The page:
It’s been a long road to renovation of Tacoma’s Hylebos Bridge, which opened to traffic June 1 for the first time in 11 years.
The drawbridge spans the Hylebos waterway on East 11th Street, connecting Marine View Drive with the Blair Peninsula. It’s been closed since 2001, when an emergency stop broke one of its 7-inch drive shafts.
The reopened bridge gives emergency services coming down the hill from Northeast Tacoma a more direct path onto the peninsula, Tacoma fire spokesman Joe Meinecke said last week.
“It’s definitely going to improve their access, especially to the northern portion of that peninsula,” he said.
Crews responded to five calls – none of which turned out to be fires – on Blair Peninsula since the bridge reopened, but Meinecke said it’s too soon to tell how the bridge reopening will affect emergency-response times.
Firefighters aim to reach the Tideflats in 5 minutes and 12 seconds, but in 2011 they responded to most incidents there within 7 minutes and 20 seconds, Meinecke said. That partly has to do with the closure of the Hylebos and Murray Morgan bridges, he said, adding they’ll have a better idea how the bridges affect response times when both are open next year.
“We’ll be able to compare year over year, and that will give us a good sense of how that’s impacting things,” he said.
In addition to helping firefighters get to the Tideflats, reopening the Hylebos provides a potential evacuation route for both sides of the waterway.
Meinecke gave the example of a fire in a commercial building on the east side of the bridge March 28. The blaze leveled a building at 4111 E. 11th St. used by a chemical-recycling company. No one was hurt in the fire, which was started when sodium chlorite being repackaged into smaller containers burst into flame.
The emergency response blocked Marine View Drive, and the bridge could have been used to evacuate the area, he said.
The Hylebos renovations cost the state, city and port a combined $23 million. That included fixing the mechanical and electrical systems, among other repairs. Vandalism and a fire in 2004 increased costs.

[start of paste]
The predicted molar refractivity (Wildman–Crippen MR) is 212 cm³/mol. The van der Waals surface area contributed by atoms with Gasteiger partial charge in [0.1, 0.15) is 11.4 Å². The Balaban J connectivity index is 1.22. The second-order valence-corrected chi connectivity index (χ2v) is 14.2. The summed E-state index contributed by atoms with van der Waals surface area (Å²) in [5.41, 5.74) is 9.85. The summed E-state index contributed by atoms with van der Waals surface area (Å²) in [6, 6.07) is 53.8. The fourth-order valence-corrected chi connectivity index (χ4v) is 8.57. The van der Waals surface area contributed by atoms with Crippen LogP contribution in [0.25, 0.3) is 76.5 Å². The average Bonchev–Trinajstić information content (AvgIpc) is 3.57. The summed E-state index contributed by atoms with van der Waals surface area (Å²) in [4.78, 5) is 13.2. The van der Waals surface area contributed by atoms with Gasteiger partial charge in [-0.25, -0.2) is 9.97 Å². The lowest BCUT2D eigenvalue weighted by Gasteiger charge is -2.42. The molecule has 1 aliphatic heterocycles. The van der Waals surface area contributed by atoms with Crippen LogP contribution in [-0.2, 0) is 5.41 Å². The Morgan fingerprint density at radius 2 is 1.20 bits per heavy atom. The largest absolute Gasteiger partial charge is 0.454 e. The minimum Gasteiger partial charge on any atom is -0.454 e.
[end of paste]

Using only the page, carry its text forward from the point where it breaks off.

Balancing the two leaves of the bridge – which use counterweights – was more complicated than officials first thought, which also delayed the reopening.
The renovation has made commuting easier for some employees at MacMillan-Piper, a transloader and container freight station on the peninsula.
But being able to drive all the way across the Tideflats is what could give their truck drivers better access to the business. That’s not possible because the Murray Morgan Bridge is being renovated, and the Blair Bridge was demolished in 1997. Both moves left gaps in what used to be a straight route from downtown to the Tideflats.
“It would make it easier, especially because there’s only one way at the moment, which is (state Route) 509, to get to certain parts of the Tideflats,” said freight coordinator Ashley Young. “It would be nice to have an option.”
Driving through Northeast Tacoma to take the Hylebos probably wouldn’t make sense for the truckers, many of whom come from Interstate 5, Young said.
The Tideflats in general is a difficult area to get around, said Meinecke, but he sees the reopening changing that some.
“With the Hylebos opening and the Murray Morgan (Bridge) opening in the near future, that’s helping to resolve some of those access issues,” Meinecke email@example.com